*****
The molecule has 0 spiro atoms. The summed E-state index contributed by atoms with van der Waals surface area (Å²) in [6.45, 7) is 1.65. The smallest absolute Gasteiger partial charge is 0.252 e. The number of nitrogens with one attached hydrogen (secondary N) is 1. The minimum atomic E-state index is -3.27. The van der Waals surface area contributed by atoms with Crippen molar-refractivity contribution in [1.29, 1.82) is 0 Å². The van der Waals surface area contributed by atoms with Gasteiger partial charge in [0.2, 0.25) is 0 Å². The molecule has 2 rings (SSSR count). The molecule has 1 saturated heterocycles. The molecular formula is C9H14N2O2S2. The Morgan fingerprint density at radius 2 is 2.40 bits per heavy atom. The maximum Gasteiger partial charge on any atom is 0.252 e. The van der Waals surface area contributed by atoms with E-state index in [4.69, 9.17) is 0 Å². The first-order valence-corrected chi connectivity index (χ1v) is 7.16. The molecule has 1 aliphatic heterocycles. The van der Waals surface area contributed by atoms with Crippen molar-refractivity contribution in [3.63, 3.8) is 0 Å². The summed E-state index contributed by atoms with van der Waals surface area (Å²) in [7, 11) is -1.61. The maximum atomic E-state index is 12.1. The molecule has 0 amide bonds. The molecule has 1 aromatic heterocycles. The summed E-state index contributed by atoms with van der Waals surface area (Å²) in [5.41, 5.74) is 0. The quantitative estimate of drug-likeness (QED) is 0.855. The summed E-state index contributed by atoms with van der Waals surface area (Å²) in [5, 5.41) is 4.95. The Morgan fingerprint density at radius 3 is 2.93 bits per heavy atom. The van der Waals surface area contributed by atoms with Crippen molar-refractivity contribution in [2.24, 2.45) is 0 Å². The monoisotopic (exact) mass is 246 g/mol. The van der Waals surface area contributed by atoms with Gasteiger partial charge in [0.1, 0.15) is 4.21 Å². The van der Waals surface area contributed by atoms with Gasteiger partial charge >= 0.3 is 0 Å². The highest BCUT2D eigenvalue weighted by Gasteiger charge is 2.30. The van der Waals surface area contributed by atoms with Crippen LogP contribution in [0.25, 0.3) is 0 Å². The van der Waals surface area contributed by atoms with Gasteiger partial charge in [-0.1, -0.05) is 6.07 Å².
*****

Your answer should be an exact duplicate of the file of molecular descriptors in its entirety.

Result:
The molecule has 0 spiro atoms. The summed E-state index contributed by atoms with van der Waals surface area (Å²) in [6.45, 7) is 1.65. The smallest absolute Gasteiger partial charge is 0.252 e. The number of nitrogens with one attached hydrogen (secondary N) is 1. The minimum atomic E-state index is -3.27. The van der Waals surface area contributed by atoms with Crippen molar-refractivity contribution in [1.29, 1.82) is 0 Å². The van der Waals surface area contributed by atoms with Gasteiger partial charge in [0.2, 0.25) is 0 Å². The molecule has 2 rings (SSSR count). The molecule has 1 saturated heterocycles. The molecular formula is C9H14N2O2S2. The Morgan fingerprint density at radius 2 is 2.40 bits per heavy atom. The maximum Gasteiger partial charge on any atom is 0.252 e. The van der Waals surface area contributed by atoms with E-state index in [4.69, 9.17) is 0 Å². The first-order valence-corrected chi connectivity index (χ1v) is 7.16. The molecule has 1 aliphatic heterocycles. The van der Waals surface area contributed by atoms with Crippen molar-refractivity contribution in [3.63, 3.8) is 0 Å². The summed E-state index contributed by atoms with van der Waals surface area (Å²) in [7, 11) is -1.61. The maximum atomic E-state index is 12.1. The molecule has 0 amide bonds. The molecule has 1 aromatic heterocycles. The summed E-state index contributed by atoms with van der Waals surface area (Å²) in [5.41, 5.74) is 0. The quantitative estimate of drug-likeness (QED) is 0.855. The summed E-state index contributed by atoms with van der Waals surface area (Å²) in [5, 5.41) is 4.95. The Morgan fingerprint density at radius 3 is 2.93 bits per heavy atom. The van der Waals surface area contributed by atoms with Crippen molar-refractivity contribution in [2.24, 2.45) is 0 Å². The monoisotopic (exact) mass is 246 g/mol. The van der Waals surface area contributed by atoms with Gasteiger partial charge in [0.1, 0.15) is 4.21 Å². The van der Waals surface area contributed by atoms with Gasteiger partial charge >= 0.3 is 0 Å². The highest BCUT2D eigenvalue weighted by Gasteiger charge is 2.30. The van der Waals surface area contributed by atoms with Crippen LogP contribution in [0.25, 0.3) is 0 Å². The van der Waals surface area contributed by atoms with Gasteiger partial charge in [-0.1, -0.05) is 6.07 Å².